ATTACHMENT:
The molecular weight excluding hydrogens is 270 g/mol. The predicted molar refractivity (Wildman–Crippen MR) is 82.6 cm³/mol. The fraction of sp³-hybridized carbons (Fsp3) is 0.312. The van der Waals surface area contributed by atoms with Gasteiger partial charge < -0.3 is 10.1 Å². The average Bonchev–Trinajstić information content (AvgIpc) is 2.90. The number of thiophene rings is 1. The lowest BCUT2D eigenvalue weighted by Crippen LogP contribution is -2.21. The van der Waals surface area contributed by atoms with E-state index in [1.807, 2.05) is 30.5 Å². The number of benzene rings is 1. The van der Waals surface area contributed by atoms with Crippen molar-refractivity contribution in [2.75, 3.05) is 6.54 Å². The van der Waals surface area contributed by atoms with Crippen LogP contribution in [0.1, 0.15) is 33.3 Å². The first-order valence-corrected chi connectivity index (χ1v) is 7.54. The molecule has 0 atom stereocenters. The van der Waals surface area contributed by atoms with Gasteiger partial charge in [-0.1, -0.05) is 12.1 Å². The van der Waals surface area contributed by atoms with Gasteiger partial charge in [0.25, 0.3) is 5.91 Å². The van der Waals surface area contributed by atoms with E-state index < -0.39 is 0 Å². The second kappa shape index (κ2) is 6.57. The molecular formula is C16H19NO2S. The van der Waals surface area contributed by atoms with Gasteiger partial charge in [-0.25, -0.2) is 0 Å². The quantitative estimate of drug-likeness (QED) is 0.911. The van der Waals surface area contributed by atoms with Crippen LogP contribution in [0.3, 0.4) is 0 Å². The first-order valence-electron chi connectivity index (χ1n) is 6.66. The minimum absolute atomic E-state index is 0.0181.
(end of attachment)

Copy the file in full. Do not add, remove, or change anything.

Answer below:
The molecular weight excluding hydrogens is 270 g/mol. The predicted molar refractivity (Wildman–Crippen MR) is 82.6 cm³/mol. The fraction of sp³-hybridized carbons (Fsp3) is 0.312. The van der Waals surface area contributed by atoms with Gasteiger partial charge < -0.3 is 10.1 Å². The average Bonchev–Trinajstić information content (AvgIpc) is 2.90. The number of thiophene rings is 1. The lowest BCUT2D eigenvalue weighted by Crippen LogP contribution is -2.21. The van der Waals surface area contributed by atoms with E-state index in [1.807, 2.05) is 30.5 Å². The number of benzene rings is 1. The van der Waals surface area contributed by atoms with Crippen molar-refractivity contribution in [2.75, 3.05) is 6.54 Å². The van der Waals surface area contributed by atoms with Crippen LogP contribution in [0.1, 0.15) is 33.3 Å². The first-order valence-corrected chi connectivity index (χ1v) is 7.54. The molecule has 0 atom stereocenters. The van der Waals surface area contributed by atoms with Gasteiger partial charge in [-0.1, -0.05) is 12.1 Å². The van der Waals surface area contributed by atoms with Gasteiger partial charge in [0.25, 0.3) is 5.91 Å². The van der Waals surface area contributed by atoms with E-state index < -0.39 is 0 Å². The second kappa shape index (κ2) is 6.57. The molecular formula is C16H19NO2S. The van der Waals surface area contributed by atoms with Gasteiger partial charge in [-0.25, -0.2) is 0 Å². The quantitative estimate of drug-likeness (QED) is 0.911. The van der Waals surface area contributed by atoms with Crippen LogP contribution in [0.3, 0.4) is 0 Å². The first-order valence-electron chi connectivity index (χ1n) is 6.66. The minimum absolute atomic E-state index is 0.0181.